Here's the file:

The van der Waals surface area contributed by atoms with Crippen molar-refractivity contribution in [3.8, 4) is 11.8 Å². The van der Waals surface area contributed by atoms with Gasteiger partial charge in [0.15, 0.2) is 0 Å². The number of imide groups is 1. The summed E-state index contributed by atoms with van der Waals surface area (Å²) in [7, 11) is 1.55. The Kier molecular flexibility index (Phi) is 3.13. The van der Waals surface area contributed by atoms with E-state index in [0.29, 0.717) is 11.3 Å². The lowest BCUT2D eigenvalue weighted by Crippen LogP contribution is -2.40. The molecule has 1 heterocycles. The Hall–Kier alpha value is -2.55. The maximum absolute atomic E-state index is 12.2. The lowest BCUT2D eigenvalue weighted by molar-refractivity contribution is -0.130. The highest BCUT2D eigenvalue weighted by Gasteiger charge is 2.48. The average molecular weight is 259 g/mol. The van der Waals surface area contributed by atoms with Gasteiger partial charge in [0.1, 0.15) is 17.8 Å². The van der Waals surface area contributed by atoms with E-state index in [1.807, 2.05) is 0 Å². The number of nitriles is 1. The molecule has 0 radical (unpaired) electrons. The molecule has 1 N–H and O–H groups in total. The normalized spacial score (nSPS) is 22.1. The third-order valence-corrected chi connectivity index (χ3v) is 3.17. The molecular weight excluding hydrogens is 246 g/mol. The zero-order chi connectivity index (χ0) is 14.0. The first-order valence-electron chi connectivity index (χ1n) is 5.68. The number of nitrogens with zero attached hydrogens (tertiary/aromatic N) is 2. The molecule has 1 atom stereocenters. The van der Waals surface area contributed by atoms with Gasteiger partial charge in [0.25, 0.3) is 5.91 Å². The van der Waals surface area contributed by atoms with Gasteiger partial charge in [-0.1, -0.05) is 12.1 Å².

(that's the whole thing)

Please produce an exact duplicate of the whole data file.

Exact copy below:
The van der Waals surface area contributed by atoms with Crippen molar-refractivity contribution in [3.8, 4) is 11.8 Å². The van der Waals surface area contributed by atoms with Gasteiger partial charge in [0.15, 0.2) is 0 Å². The number of imide groups is 1. The summed E-state index contributed by atoms with van der Waals surface area (Å²) in [7, 11) is 1.55. The Kier molecular flexibility index (Phi) is 3.13. The van der Waals surface area contributed by atoms with E-state index in [0.29, 0.717) is 11.3 Å². The lowest BCUT2D eigenvalue weighted by Crippen LogP contribution is -2.40. The molecule has 1 heterocycles. The Hall–Kier alpha value is -2.55. The maximum absolute atomic E-state index is 12.2. The lowest BCUT2D eigenvalue weighted by molar-refractivity contribution is -0.130. The highest BCUT2D eigenvalue weighted by Gasteiger charge is 2.48. The average molecular weight is 259 g/mol. The van der Waals surface area contributed by atoms with Gasteiger partial charge in [0.1, 0.15) is 17.8 Å². The van der Waals surface area contributed by atoms with E-state index in [1.807, 2.05) is 0 Å². The number of nitriles is 1. The molecule has 0 radical (unpaired) electrons. The molecule has 1 N–H and O–H groups in total. The normalized spacial score (nSPS) is 22.1. The third-order valence-corrected chi connectivity index (χ3v) is 3.17. The molecular weight excluding hydrogens is 246 g/mol. The zero-order chi connectivity index (χ0) is 14.0. The first-order valence-electron chi connectivity index (χ1n) is 5.68. The number of nitrogens with zero attached hydrogens (tertiary/aromatic N) is 2. The molecule has 1 atom stereocenters. The van der Waals surface area contributed by atoms with Gasteiger partial charge in [0.25, 0.3) is 5.91 Å². The van der Waals surface area contributed by atoms with Gasteiger partial charge in [-0.1, -0.05) is 12.1 Å².